Kim Kashkashian viola
Irini Karagianni mezzo-soprano
Tassis Christoyannopoulos baritone
Vangelis Christopoulos oboe
Stella Gadedi flute
Marie-Cécile Boulard clarinet
Sonia Pisk bassoon
Vangelis Skouras French horn
Sokratis Anthis trumpet
Maria Bildea harp
Katerina Ktona harpsichord
Antonis Kontogeorgiou choirmaster
Alexandros Myrat conductor
Concert production: The Athens Concert Hall
Recorded live November 19, 2010 at Megaron (Hall of the Friends of Music), Athens
Recording engineer: Nikos Espialidis
Assistants: Bobby Blazoudakis, Alex Aretaios, and George Mathioudakis
Edited and mixed March 2016 by Manfred Eicher and Nikos Espialidis
Mastering engineer: Peter DePian
Produced by Manfred Eicher
Release date: November 18, 2016
The theatrical text of Davidcomes to us by way of an anonymous poet from Chios Island. After its rediscovery, it was published in 1979 in a critical edition by Thomas Papadopoulos of the Bibliotheca Vallicelliana, and premiered with music by Eleni Karaindrou the following year. Here it is documented in full from a performance in November 2010, given as part of a three-day celebration in honor of Karaindrou and her work.
Despite a Catholic sheen, Davidis sprinkled with comic touches, popular locutions, and lyricism, as many such stage dramas would have been in the 18th century when it was written. The “Overture” opens the door into a characteristically three-dimensional world. Between the pointillist harp (Maria Bildea) and legato viola (Kim Kashkashian), it describes enough space for the orchestra, flute, harpsichord, and oboe to leave their traces across the sky in a message—as yet wordless—that renders the world beneath it a tesseract for moral transfigurations. From this garden emerges the instrumental flowers of “Repentance” and “Compassion,” which together reveal a pasture dotted with the footsteps of our titular protagonist. The first blush of song comes in the form of “Devils.” In this indulgent tune, baritoneTassis Christoyannopolous frolics through an itinerary of exuberant accomplishments, thus shoring up a house of words against the winds of change about to blow. Through deft use of choir, which magnifies his self-inflation, Karaindrou mirrors the feel of an opera buffa, rifling through scenes as if in an emotional flipbook.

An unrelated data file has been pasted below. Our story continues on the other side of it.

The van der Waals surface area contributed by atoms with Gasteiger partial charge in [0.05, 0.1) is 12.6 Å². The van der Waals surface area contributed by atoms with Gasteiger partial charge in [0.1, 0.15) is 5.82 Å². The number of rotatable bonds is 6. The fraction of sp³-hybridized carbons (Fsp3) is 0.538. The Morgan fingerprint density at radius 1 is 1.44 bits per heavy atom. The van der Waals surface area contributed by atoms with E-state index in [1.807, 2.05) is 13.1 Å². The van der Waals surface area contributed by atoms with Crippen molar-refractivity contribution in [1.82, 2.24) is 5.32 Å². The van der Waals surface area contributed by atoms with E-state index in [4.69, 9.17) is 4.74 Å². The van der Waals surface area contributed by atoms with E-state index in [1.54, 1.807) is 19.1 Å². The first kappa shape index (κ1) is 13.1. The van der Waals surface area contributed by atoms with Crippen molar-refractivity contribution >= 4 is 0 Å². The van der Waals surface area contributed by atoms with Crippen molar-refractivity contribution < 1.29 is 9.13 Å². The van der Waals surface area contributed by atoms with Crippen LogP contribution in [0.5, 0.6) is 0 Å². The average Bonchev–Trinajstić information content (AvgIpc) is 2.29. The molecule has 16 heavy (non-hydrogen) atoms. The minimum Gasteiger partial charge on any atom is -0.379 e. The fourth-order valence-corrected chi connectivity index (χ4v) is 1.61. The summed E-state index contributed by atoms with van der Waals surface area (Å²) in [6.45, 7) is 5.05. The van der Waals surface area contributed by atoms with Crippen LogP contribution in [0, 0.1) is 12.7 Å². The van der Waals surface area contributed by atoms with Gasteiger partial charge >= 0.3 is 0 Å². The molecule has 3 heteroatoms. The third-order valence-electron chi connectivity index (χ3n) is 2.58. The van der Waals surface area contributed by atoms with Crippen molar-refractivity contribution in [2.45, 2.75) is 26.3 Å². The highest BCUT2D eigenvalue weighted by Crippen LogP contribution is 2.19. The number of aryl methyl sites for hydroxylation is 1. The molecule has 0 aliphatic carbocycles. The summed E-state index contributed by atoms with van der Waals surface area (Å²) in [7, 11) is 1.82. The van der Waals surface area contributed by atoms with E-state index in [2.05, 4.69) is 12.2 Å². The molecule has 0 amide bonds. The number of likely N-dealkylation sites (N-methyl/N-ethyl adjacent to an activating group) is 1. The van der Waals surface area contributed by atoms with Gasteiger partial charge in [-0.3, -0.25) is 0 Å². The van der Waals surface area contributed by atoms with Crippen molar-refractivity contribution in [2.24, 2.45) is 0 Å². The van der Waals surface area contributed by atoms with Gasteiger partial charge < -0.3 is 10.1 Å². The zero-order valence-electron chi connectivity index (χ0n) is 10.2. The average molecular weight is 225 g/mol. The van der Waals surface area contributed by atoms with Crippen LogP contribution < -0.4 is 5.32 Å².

“David’s Entrance” softens the landing of mezzo-soprano Irini Karagianni, whose rounded tone offers solace by contrast in “The Good Things in Life,” a somber reflection on the fleeting nature of our existence. Of all the good that passes by, she sings, may hearts latch on the residue and other virtues let go so calm and slow. This is followed by the beauties of “When I See,” in which Karagianni’s voice reveals a deeper, more dramatic palette that eerily recalls the soundtracks of Zbigniew Preisner. Equally concerned with ephemeral things, its tenderness reverberates in “David’s Lament,” wherein Christoyannopolous and choir link a chain of calls and responses, dripping with regret: Hear my dirge, o woods, listen and sorrow. And at my funeral, trees, grieve and wilt.
In “Psaltes,” the climate darkens into a vesper. Sounding like a Gregorian chant, its concern with wonders balances the depressions that precede it: May these fires burn the spirits; may the arrogance of fear now cease. After a trumpeted “Procession,” we find ourselves swaddled in the beauty of “Angel,” wherein divinely personified virtue takes flight in harp and strings: May your sweet trills make mortals awaken and studiously your company take pains to follow. Even more processional, however, is the grand “Finale.” Here the Holy Trinity is invoked as the choir marches to Jerusalem in search of grace and calmer breezes.
Although one needn’t have the translations at their disposal to enjoy its pastiche, David is best appreciated with the CD booklet in hand, so that its finer nuances leap forthright into the very place where its sounds begin and end: the center of the heart.